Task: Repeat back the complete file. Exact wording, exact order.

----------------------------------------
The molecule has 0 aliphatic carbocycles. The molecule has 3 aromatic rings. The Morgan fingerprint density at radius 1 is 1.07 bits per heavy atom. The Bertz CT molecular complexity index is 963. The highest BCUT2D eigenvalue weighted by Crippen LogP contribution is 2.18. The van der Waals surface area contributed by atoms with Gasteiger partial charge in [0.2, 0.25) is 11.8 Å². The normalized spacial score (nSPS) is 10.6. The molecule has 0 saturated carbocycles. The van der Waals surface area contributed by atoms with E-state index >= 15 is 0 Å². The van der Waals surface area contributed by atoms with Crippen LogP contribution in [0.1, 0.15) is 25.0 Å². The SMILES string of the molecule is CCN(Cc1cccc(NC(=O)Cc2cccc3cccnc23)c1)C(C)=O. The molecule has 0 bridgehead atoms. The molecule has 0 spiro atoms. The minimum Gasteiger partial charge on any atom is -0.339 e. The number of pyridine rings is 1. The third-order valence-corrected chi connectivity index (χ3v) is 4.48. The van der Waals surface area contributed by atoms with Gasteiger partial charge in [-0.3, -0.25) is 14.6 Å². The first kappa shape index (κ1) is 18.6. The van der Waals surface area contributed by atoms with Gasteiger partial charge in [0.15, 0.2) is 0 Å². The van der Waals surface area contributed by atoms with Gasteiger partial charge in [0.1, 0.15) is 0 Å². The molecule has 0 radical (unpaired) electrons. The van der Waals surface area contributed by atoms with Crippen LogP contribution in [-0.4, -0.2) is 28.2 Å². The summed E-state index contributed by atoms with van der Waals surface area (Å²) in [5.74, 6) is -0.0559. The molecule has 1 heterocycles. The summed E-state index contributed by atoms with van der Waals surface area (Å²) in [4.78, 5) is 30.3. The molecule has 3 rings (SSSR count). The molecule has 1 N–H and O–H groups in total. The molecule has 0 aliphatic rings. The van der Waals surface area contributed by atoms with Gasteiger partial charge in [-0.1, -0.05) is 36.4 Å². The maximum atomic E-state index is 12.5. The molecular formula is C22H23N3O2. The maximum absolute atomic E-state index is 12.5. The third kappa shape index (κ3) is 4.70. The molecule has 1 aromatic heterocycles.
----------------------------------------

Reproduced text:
The molecule has 0 aliphatic carbocycles. The molecule has 3 aromatic rings. The Morgan fingerprint density at radius 1 is 1.07 bits per heavy atom. The Bertz CT molecular complexity index is 963. The highest BCUT2D eigenvalue weighted by Crippen LogP contribution is 2.18. The van der Waals surface area contributed by atoms with Gasteiger partial charge in [0.2, 0.25) is 11.8 Å². The normalized spacial score (nSPS) is 10.6. The molecule has 0 saturated carbocycles. The van der Waals surface area contributed by atoms with E-state index >= 15 is 0 Å². The van der Waals surface area contributed by atoms with Crippen LogP contribution in [0.1, 0.15) is 25.0 Å². The SMILES string of the molecule is CCN(Cc1cccc(NC(=O)Cc2cccc3cccnc23)c1)C(C)=O. The molecule has 0 bridgehead atoms. The molecule has 0 spiro atoms. The minimum Gasteiger partial charge on any atom is -0.339 e. The number of pyridine rings is 1. The third-order valence-corrected chi connectivity index (χ3v) is 4.48. The van der Waals surface area contributed by atoms with Gasteiger partial charge in [-0.3, -0.25) is 14.6 Å². The first kappa shape index (κ1) is 18.6. The van der Waals surface area contributed by atoms with Gasteiger partial charge in [0.15, 0.2) is 0 Å². The van der Waals surface area contributed by atoms with Gasteiger partial charge in [0.1, 0.15) is 0 Å². The molecule has 0 radical (unpaired) electrons. The van der Waals surface area contributed by atoms with Crippen LogP contribution in [-0.4, -0.2) is 28.2 Å². The summed E-state index contributed by atoms with van der Waals surface area (Å²) in [5.74, 6) is -0.0559. The molecule has 1 heterocycles. The summed E-state index contributed by atoms with van der Waals surface area (Å²) in [4.78, 5) is 30.3. The molecule has 3 rings (SSSR count). The molecule has 1 N–H and O–H groups in total. The molecule has 0 aliphatic rings. The van der Waals surface area contributed by atoms with Gasteiger partial charge in [-0.1, -0.05) is 36.4 Å². The maximum atomic E-state index is 12.5. The molecular formula is C22H23N3O2. The maximum absolute atomic E-state index is 12.5. The third kappa shape index (κ3) is 4.70. The molecule has 1 aromatic heterocycles.